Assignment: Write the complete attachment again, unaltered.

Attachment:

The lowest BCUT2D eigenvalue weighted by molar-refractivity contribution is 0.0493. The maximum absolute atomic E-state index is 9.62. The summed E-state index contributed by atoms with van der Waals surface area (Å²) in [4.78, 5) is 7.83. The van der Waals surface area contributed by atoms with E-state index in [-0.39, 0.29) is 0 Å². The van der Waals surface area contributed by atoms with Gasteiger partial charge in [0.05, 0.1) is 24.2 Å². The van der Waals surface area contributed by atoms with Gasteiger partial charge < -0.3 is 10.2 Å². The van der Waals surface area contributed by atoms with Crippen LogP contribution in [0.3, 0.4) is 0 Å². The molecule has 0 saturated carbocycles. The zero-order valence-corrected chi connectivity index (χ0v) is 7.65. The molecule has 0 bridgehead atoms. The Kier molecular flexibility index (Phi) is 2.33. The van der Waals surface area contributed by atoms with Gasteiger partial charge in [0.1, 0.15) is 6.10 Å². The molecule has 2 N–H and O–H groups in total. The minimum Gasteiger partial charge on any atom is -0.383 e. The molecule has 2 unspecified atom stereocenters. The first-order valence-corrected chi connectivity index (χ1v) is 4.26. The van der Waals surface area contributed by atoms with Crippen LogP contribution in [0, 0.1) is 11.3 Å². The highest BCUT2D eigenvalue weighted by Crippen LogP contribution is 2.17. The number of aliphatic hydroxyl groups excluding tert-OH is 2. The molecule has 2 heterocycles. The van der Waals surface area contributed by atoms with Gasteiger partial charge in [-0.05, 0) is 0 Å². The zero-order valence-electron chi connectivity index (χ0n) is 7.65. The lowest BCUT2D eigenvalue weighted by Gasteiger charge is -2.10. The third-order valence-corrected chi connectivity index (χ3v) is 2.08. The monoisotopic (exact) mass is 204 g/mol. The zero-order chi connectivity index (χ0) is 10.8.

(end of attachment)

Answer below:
The lowest BCUT2D eigenvalue weighted by molar-refractivity contribution is 0.0493. The maximum absolute atomic E-state index is 9.62. The summed E-state index contributed by atoms with van der Waals surface area (Å²) in [4.78, 5) is 7.83. The van der Waals surface area contributed by atoms with E-state index in [-0.39, 0.29) is 0 Å². The van der Waals surface area contributed by atoms with Gasteiger partial charge in [0.05, 0.1) is 24.2 Å². The van der Waals surface area contributed by atoms with Gasteiger partial charge < -0.3 is 10.2 Å². The van der Waals surface area contributed by atoms with Crippen LogP contribution in [0.3, 0.4) is 0 Å². The molecule has 0 saturated carbocycles. The zero-order valence-corrected chi connectivity index (χ0v) is 7.65. The molecule has 0 bridgehead atoms. The Kier molecular flexibility index (Phi) is 2.33. The van der Waals surface area contributed by atoms with Gasteiger partial charge in [0.1, 0.15) is 6.10 Å². The molecule has 2 N–H and O–H groups in total. The minimum Gasteiger partial charge on any atom is -0.383 e. The molecule has 2 unspecified atom stereocenters. The first-order valence-corrected chi connectivity index (χ1v) is 4.26. The van der Waals surface area contributed by atoms with Crippen LogP contribution in [0, 0.1) is 11.3 Å². The highest BCUT2D eigenvalue weighted by Crippen LogP contribution is 2.17. The number of aliphatic hydroxyl groups excluding tert-OH is 2. The molecule has 2 heterocycles. The van der Waals surface area contributed by atoms with Gasteiger partial charge in [-0.05, 0) is 0 Å². The zero-order valence-electron chi connectivity index (χ0n) is 7.65. The lowest BCUT2D eigenvalue weighted by Gasteiger charge is -2.10. The third-order valence-corrected chi connectivity index (χ3v) is 2.08. The monoisotopic (exact) mass is 204 g/mol. The zero-order chi connectivity index (χ0) is 10.8.